- Dains, J. E., Baumann, L. C., & Scheibel, P. (2019). Advanced health assessment and clinical diagnosis in primary care (6th ed.). St. Louis, MO: Elsevier Mosby.
Credit Line: Advanced Health Assessment and Clinical Diagnosis in Primary Care, 6th Edition by Dains, J.E., Baumann, L. C., & Scheibel, P. Copyright 2019 by Mosby. Reprinted by permission of Mosby via the Copyright Clearance Center.
- Chapter 2, “Evidenced-Based Clinical Practice Guidelines”
- Centers for Disease Control and Prevention. (2020, October 21). Cultural competence in health and human services
This website discusses cultural competence as defined by the Centers for Disease Control and Prevention (CDC). Understanding the difference between cultural competence, awareness, and sensitivity can be obtained on this website.
. Retrieved from https://npin.cdc.gov/pages/cultural-competence
- United States Department of Human & Health Services. Office of Minority Health. (n.d.). A physician’s practical guide to culturally competent care
From the Office of Minority Health, this website offers CME and CEU credit and equips healthcare professionals with awareness, knowledge, and skills to better treat the increasingly diverse U.S. population they serve.
. Retrieved June 10, 2019, from https://cccm.thinkculturalhealth.hhs.gov/
- Coleman, D. E. (2019). Evidence based nursing practice: The challenges of health care and cultural diversity
- . Journal of Hospital Librarianship, 19(4), 330–338. https://doi.org/10.1080/15323269.2019.1661734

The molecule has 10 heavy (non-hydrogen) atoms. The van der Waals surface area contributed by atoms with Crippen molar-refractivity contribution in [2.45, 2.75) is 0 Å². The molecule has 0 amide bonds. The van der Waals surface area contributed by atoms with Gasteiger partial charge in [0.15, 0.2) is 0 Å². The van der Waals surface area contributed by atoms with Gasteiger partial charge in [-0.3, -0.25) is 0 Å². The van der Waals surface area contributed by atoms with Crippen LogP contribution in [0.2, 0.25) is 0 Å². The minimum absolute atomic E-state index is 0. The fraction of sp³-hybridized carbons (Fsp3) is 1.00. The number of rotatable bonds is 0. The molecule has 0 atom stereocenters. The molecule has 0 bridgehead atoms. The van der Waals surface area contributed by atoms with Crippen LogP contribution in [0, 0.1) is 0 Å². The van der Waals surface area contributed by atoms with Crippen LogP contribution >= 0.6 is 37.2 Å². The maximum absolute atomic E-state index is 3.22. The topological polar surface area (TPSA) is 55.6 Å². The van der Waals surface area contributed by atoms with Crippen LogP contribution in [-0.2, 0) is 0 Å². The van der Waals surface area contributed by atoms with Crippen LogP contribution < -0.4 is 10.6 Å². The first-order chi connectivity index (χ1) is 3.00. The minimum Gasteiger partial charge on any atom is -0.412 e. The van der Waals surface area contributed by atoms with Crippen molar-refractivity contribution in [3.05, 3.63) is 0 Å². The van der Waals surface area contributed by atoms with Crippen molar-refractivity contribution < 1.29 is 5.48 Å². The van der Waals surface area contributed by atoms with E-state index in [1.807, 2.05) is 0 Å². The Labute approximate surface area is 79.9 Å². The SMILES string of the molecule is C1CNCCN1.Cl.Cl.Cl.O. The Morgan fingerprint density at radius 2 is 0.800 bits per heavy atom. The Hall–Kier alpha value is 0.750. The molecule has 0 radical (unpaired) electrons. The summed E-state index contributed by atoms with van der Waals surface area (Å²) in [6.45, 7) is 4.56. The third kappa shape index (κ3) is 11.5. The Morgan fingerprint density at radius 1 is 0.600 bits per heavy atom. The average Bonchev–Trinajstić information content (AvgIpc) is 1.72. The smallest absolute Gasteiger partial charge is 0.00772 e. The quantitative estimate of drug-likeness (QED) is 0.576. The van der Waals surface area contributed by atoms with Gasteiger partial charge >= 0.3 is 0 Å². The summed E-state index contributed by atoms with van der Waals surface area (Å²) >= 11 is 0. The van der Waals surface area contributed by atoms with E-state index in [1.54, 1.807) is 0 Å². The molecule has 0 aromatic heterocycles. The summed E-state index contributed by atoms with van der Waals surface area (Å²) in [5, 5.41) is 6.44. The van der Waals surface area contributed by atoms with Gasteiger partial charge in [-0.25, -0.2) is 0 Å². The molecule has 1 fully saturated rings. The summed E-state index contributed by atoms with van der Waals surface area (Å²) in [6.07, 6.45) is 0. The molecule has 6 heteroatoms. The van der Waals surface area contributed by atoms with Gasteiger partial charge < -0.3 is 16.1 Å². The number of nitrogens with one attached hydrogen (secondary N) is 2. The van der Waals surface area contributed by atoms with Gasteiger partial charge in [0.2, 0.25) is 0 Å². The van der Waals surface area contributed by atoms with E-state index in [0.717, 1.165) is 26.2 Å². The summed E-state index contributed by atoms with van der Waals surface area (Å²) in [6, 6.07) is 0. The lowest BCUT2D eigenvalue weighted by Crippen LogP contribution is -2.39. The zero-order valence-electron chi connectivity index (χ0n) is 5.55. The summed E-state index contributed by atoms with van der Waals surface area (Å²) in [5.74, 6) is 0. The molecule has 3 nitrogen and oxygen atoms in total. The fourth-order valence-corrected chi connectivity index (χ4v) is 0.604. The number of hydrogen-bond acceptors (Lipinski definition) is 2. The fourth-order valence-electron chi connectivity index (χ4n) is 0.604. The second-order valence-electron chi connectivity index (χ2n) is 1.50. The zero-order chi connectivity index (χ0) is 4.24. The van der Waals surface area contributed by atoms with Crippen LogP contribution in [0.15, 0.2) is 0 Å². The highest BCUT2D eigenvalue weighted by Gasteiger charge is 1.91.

- Young, S., & Guo, K. L. (2016). Cultural diversity training
. The Health Care Manager, 35(2), 94–102. https://doi.org/10.1097/hcm.0000000000000100
Expert Answer and Explanation
Diversity and Health Assessment
During their practice, healthcare practitioners meet and interact with patients with cultural identities that are diverse, and this warrants the need for these practitioners to adapt care in a way that meet the nursing needs of the diverse patients. The patient’s cultural and spiritual beliefs influence the way they respond to the clinical interventions, and a provider who takes these beliefs into consideration is likely to provide care that is holistic (Speck, 2016). This applies during the assessment of the patient, and it is imperative to examine the socioeconomic, spiritual, and cultural and lifestyle factors related to an assigned patient. It is also important to explore the key sensitive features about the patient which a provider has to look at.
Factors Linked to the Patient
Reflecting on the patient’s scenario, one can link a number of factors to this patient. For instance, the patient is economically and socially disadvantaged considering that he is homeless. He seems to lack family and social support, and this makes him vulnerable to suffering serious disease events.